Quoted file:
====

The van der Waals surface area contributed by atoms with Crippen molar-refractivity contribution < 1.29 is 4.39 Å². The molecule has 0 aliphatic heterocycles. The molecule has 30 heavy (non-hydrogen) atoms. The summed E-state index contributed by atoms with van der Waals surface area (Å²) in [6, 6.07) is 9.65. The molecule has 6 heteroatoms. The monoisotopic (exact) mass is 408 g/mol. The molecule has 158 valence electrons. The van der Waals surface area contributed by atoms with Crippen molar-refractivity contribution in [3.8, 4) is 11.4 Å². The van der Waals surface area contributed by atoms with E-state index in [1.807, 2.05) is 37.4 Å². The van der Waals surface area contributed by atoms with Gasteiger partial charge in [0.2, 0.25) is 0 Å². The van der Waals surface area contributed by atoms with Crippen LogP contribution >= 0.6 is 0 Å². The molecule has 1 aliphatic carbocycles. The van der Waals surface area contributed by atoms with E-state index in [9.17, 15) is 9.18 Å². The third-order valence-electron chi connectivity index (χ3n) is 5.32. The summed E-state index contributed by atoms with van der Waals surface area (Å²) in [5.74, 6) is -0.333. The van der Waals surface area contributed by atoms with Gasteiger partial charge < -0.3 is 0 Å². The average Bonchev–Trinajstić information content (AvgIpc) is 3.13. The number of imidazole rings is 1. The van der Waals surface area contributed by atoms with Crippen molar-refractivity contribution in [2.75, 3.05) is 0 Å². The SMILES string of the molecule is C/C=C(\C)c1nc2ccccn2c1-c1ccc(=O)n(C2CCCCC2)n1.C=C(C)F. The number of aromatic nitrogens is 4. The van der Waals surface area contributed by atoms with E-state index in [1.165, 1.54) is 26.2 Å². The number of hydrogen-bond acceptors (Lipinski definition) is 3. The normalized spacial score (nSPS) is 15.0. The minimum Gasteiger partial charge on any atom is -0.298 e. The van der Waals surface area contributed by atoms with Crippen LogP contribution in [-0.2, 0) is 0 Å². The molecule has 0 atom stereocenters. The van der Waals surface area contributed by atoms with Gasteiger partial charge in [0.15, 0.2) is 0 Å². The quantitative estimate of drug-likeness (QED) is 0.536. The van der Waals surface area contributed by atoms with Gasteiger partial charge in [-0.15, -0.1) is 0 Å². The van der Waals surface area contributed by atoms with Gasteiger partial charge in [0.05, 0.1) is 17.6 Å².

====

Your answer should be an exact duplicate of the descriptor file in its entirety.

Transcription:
The van der Waals surface area contributed by atoms with Crippen molar-refractivity contribution < 1.29 is 4.39 Å². The molecule has 0 aliphatic heterocycles. The molecule has 30 heavy (non-hydrogen) atoms. The summed E-state index contributed by atoms with van der Waals surface area (Å²) in [6, 6.07) is 9.65. The molecule has 6 heteroatoms. The monoisotopic (exact) mass is 408 g/mol. The molecule has 158 valence electrons. The van der Waals surface area contributed by atoms with Crippen molar-refractivity contribution in [3.8, 4) is 11.4 Å². The van der Waals surface area contributed by atoms with E-state index in [1.807, 2.05) is 37.4 Å². The van der Waals surface area contributed by atoms with Gasteiger partial charge in [0.2, 0.25) is 0 Å². The van der Waals surface area contributed by atoms with Crippen LogP contribution >= 0.6 is 0 Å². The molecule has 1 aliphatic carbocycles. The van der Waals surface area contributed by atoms with E-state index in [9.17, 15) is 9.18 Å². The third-order valence-electron chi connectivity index (χ3n) is 5.32. The summed E-state index contributed by atoms with van der Waals surface area (Å²) in [5.74, 6) is -0.333. The van der Waals surface area contributed by atoms with Gasteiger partial charge < -0.3 is 0 Å². The average Bonchev–Trinajstić information content (AvgIpc) is 3.13. The number of imidazole rings is 1. The van der Waals surface area contributed by atoms with Crippen molar-refractivity contribution in [2.75, 3.05) is 0 Å². The SMILES string of the molecule is C/C=C(\C)c1nc2ccccn2c1-c1ccc(=O)n(C2CCCCC2)n1.C=C(C)F. The number of aromatic nitrogens is 4. The van der Waals surface area contributed by atoms with E-state index in [1.165, 1.54) is 26.2 Å². The number of hydrogen-bond acceptors (Lipinski definition) is 3. The normalized spacial score (nSPS) is 15.0. The minimum Gasteiger partial charge on any atom is -0.298 e. The van der Waals surface area contributed by atoms with Crippen LogP contribution in [-0.2, 0) is 0 Å². The molecule has 0 atom stereocenters. The van der Waals surface area contributed by atoms with Gasteiger partial charge in [0.15, 0.2) is 0 Å². The quantitative estimate of drug-likeness (QED) is 0.536. The van der Waals surface area contributed by atoms with Gasteiger partial charge in [-0.15, -0.1) is 0 Å². The van der Waals surface area contributed by atoms with Gasteiger partial charge in [0.05, 0.1) is 17.6 Å².